Illustration of Hooke’s law

1678 Hooke’s law

The book of science

Tom Sharp

Robert Hooke horology Illustration of Hooke’s law

Hooke’s law

Robert Hooke invented the balance spring for watches and formulated the physical principle on which it depends. This principle is also known as the law of elasticity. The force you apply to compress or extend a spring is proportional to the distance you move it.

Hooke’s interests

Robert Hooke was Surveyor to the City of London, and chief assistant to Christopher Wren. He was Curator of Experiments for forty years for the Royal Society of London so was responsible for demonstrating and given opportunity for extending the ideas of other scientists. His interests and expertise ranged widely— astronomy, physics, optics, mechanics, horology, surveying, architecture, acoustics, geology, paleontology, microscopy, biology, and chemistry. Hooke created a theory of gravity and planetary motion, tried to measure the distance to a star using parallax, drew the rings of Saturn and craters on the moon, discovered one of the first observed double-star systems, wrote about earthquakes and the deformation of rock, understood that fossils derived from once-living plants and animals, helped design the dome of Saint Paul’s Cathedral, discovered nodal patterns of vibrations on glass plates, invented the anchor escapement and the balance spring, discovered that plants have cells, improved the vacuum pump, understood that combustion requires a component in air, and developed a complete and modern theory of memory.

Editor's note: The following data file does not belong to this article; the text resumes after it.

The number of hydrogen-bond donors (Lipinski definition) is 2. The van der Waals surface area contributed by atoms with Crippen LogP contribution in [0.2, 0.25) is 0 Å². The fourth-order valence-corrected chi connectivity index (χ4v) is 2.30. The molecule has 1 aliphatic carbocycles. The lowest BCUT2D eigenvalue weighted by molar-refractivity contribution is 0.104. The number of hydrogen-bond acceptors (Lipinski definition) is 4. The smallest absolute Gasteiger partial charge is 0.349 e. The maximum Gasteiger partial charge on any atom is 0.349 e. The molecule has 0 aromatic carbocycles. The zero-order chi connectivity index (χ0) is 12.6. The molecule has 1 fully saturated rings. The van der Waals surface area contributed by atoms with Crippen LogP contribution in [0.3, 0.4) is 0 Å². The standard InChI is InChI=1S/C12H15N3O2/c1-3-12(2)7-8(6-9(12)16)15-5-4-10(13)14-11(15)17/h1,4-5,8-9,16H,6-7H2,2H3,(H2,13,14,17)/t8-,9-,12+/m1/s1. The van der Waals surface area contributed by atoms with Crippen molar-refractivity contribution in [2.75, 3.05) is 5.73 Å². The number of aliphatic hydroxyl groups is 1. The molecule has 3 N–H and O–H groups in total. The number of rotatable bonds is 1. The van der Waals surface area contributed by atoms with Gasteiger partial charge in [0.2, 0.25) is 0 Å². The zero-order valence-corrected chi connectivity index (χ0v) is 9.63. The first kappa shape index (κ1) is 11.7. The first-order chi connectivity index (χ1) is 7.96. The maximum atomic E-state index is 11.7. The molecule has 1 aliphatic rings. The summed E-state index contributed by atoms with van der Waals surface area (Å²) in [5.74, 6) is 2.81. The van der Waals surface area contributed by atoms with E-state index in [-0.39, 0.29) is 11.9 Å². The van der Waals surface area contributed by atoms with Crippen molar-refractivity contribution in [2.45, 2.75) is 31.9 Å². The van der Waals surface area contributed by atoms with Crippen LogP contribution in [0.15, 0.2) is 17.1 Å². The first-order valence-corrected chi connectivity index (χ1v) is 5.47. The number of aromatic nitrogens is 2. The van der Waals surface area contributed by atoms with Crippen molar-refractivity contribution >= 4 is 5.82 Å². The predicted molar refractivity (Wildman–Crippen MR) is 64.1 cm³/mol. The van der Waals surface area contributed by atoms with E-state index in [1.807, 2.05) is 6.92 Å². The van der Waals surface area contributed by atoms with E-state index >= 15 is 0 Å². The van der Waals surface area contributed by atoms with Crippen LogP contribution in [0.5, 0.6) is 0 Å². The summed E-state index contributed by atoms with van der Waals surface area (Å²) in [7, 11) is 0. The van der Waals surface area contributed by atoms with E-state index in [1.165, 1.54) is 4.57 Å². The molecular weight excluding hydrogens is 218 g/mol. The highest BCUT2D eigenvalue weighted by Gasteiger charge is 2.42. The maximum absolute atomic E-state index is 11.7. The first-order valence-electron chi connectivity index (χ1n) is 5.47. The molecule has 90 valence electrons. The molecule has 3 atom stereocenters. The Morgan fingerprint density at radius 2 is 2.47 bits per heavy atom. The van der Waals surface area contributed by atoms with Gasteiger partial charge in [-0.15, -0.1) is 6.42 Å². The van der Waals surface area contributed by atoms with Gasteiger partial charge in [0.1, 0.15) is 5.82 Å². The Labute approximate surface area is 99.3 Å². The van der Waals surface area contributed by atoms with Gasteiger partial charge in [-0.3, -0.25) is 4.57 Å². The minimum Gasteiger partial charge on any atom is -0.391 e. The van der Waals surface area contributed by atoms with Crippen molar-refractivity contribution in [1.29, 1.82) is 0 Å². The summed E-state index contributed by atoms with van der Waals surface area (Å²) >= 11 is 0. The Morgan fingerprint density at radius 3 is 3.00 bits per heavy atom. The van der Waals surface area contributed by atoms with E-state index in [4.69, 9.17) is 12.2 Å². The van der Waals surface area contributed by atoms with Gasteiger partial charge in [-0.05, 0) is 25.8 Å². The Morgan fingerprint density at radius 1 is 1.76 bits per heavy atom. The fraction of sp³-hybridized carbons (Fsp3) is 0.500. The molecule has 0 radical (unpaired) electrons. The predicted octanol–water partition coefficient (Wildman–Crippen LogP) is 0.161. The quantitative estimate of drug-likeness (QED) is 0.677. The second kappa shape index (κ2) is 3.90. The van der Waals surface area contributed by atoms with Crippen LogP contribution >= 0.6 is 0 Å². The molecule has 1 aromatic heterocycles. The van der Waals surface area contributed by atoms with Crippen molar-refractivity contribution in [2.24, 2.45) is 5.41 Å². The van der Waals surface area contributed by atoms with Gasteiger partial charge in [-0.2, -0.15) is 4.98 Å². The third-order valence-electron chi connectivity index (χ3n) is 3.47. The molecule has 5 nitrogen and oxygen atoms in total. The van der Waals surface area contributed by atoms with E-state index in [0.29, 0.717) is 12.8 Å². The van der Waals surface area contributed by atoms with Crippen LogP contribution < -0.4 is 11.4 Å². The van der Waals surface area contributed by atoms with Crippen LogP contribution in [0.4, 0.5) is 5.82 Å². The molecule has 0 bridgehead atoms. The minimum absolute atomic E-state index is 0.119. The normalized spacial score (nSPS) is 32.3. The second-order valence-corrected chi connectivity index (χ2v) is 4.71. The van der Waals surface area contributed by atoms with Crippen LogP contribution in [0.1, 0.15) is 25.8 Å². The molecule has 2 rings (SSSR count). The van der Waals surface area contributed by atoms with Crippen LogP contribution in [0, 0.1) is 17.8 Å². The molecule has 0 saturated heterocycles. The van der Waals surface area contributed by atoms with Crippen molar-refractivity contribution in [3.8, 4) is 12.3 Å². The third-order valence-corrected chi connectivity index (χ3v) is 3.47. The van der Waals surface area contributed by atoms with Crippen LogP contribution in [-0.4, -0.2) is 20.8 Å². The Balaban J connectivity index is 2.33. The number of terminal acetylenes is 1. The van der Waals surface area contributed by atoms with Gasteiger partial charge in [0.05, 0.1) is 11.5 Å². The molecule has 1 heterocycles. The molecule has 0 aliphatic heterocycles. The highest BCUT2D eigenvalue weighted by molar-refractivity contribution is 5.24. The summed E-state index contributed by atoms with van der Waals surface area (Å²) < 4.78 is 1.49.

The balance spring

Christiaan Huygens reinvented the balance spring fifteen years after Hooke. Hooke had shelved his work on clocks after finding he couldn’t make enough money for it. Hooke suggested that Newton look at ellipses for the motions of the planets but probably didn’t realize, as Newton did, the mathematical simplicity of gravity. In this age, science was too much a hobby of wealthy men. Hooke was a working man who could not afford to give his ideas away.

Robert Hooke deserves a place in this book for his invention of the balance spring in a watch and the anchor escapement, as well as for his formulation of the law of elasticity. Elsewhere, we give him credit for his discovery of the cell.

See also in The book of science:

Readings in wikipedia: